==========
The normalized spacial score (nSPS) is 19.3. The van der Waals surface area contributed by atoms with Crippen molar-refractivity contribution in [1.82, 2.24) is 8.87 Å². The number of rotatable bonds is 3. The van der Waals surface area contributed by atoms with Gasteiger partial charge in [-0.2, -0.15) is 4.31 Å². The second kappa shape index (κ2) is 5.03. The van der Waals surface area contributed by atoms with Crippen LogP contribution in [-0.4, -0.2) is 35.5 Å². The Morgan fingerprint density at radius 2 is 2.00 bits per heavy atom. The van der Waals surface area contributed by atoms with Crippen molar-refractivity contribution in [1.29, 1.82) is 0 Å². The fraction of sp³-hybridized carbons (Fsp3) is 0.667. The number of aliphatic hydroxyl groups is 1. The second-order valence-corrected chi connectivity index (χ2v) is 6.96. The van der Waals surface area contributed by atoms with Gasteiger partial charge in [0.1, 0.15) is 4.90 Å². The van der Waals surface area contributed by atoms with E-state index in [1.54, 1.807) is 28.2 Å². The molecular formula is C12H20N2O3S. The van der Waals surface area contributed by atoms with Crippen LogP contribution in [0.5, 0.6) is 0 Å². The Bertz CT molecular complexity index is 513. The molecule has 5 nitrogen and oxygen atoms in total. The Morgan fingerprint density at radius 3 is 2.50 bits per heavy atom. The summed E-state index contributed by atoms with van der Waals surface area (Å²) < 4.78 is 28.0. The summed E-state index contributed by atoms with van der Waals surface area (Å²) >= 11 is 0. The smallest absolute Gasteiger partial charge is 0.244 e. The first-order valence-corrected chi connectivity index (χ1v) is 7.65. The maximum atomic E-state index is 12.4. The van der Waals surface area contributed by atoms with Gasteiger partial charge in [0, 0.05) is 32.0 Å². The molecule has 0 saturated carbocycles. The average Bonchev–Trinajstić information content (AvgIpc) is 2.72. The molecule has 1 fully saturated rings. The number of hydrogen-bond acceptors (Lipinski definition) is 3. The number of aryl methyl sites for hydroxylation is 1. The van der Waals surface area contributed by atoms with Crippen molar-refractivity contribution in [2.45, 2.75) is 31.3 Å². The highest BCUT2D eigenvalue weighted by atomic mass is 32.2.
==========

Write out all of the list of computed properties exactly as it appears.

The normalized spacial score (nSPS) is 19.3. The van der Waals surface area contributed by atoms with Crippen molar-refractivity contribution in [1.82, 2.24) is 8.87 Å². The number of rotatable bonds is 3. The van der Waals surface area contributed by atoms with Gasteiger partial charge in [-0.2, -0.15) is 4.31 Å². The second kappa shape index (κ2) is 5.03. The van der Waals surface area contributed by atoms with Crippen LogP contribution in [-0.4, -0.2) is 35.5 Å². The Morgan fingerprint density at radius 2 is 2.00 bits per heavy atom. The van der Waals surface area contributed by atoms with Crippen molar-refractivity contribution in [1.29, 1.82) is 0 Å². The fraction of sp³-hybridized carbons (Fsp3) is 0.667. The number of aliphatic hydroxyl groups is 1. The second-order valence-corrected chi connectivity index (χ2v) is 6.96. The van der Waals surface area contributed by atoms with Gasteiger partial charge in [0.1, 0.15) is 4.90 Å². The van der Waals surface area contributed by atoms with E-state index in [1.54, 1.807) is 28.2 Å². The molecular formula is C12H20N2O3S. The van der Waals surface area contributed by atoms with Crippen LogP contribution in [0.5, 0.6) is 0 Å². The Bertz CT molecular complexity index is 513. The molecule has 5 nitrogen and oxygen atoms in total. The Morgan fingerprint density at radius 3 is 2.50 bits per heavy atom. The summed E-state index contributed by atoms with van der Waals surface area (Å²) < 4.78 is 28.0. The summed E-state index contributed by atoms with van der Waals surface area (Å²) >= 11 is 0. The smallest absolute Gasteiger partial charge is 0.244 e. The first-order valence-corrected chi connectivity index (χ1v) is 7.65. The maximum atomic E-state index is 12.4. The van der Waals surface area contributed by atoms with Gasteiger partial charge in [0, 0.05) is 32.0 Å². The molecule has 0 saturated carbocycles. The average Bonchev–Trinajstić information content (AvgIpc) is 2.72. The molecule has 1 fully saturated rings. The number of hydrogen-bond acceptors (Lipinski definition) is 3. The number of aryl methyl sites for hydroxylation is 1. The van der Waals surface area contributed by atoms with Crippen molar-refractivity contribution in [2.45, 2.75) is 31.3 Å². The highest BCUT2D eigenvalue weighted by atomic mass is 32.2.